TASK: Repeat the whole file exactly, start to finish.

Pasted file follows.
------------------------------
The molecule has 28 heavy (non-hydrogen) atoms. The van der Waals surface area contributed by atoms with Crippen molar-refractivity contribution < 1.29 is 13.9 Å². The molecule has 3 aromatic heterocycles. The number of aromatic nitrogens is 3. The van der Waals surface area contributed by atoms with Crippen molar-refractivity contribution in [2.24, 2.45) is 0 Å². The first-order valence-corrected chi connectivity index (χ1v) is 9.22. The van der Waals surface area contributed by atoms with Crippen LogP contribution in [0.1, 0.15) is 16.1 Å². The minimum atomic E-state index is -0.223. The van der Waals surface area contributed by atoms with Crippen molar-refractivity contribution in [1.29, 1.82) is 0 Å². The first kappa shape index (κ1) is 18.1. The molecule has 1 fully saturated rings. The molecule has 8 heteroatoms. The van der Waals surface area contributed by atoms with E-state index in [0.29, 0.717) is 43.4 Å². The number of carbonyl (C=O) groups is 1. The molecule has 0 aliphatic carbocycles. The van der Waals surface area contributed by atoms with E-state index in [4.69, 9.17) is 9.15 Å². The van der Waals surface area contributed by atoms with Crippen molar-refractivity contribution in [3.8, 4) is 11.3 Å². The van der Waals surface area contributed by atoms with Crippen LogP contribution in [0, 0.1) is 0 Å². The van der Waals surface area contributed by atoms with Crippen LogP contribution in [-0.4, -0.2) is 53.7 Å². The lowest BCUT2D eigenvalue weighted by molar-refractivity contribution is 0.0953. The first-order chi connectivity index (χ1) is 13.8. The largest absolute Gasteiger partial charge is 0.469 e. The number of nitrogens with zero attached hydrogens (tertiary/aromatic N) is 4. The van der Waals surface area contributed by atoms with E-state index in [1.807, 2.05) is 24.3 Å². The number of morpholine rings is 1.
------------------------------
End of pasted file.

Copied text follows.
The molecule has 28 heavy (non-hydrogen) atoms. The van der Waals surface area contributed by atoms with Crippen molar-refractivity contribution < 1.29 is 13.9 Å². The molecule has 3 aromatic heterocycles. The number of aromatic nitrogens is 3. The van der Waals surface area contributed by atoms with Crippen molar-refractivity contribution in [2.24, 2.45) is 0 Å². The first-order valence-corrected chi connectivity index (χ1v) is 9.22. The van der Waals surface area contributed by atoms with Crippen LogP contribution in [0.1, 0.15) is 16.1 Å². The minimum atomic E-state index is -0.223. The van der Waals surface area contributed by atoms with Crippen molar-refractivity contribution in [1.29, 1.82) is 0 Å². The first kappa shape index (κ1) is 18.1. The molecule has 1 fully saturated rings. The molecule has 8 heteroatoms. The van der Waals surface area contributed by atoms with E-state index in [0.29, 0.717) is 43.4 Å². The number of carbonyl (C=O) groups is 1. The molecule has 0 aliphatic carbocycles. The van der Waals surface area contributed by atoms with E-state index in [4.69, 9.17) is 9.15 Å². The van der Waals surface area contributed by atoms with Crippen molar-refractivity contribution in [3.8, 4) is 11.3 Å². The van der Waals surface area contributed by atoms with Crippen LogP contribution in [0, 0.1) is 0 Å². The van der Waals surface area contributed by atoms with Crippen LogP contribution in [-0.4, -0.2) is 53.7 Å². The lowest BCUT2D eigenvalue weighted by molar-refractivity contribution is 0.0953. The first-order chi connectivity index (χ1) is 13.8. The largest absolute Gasteiger partial charge is 0.469 e. The number of nitrogens with zero attached hydrogens (tertiary/aromatic N) is 4. The van der Waals surface area contributed by atoms with E-state index in [1.807, 2.05) is 24.3 Å². The number of morpholine rings is 1.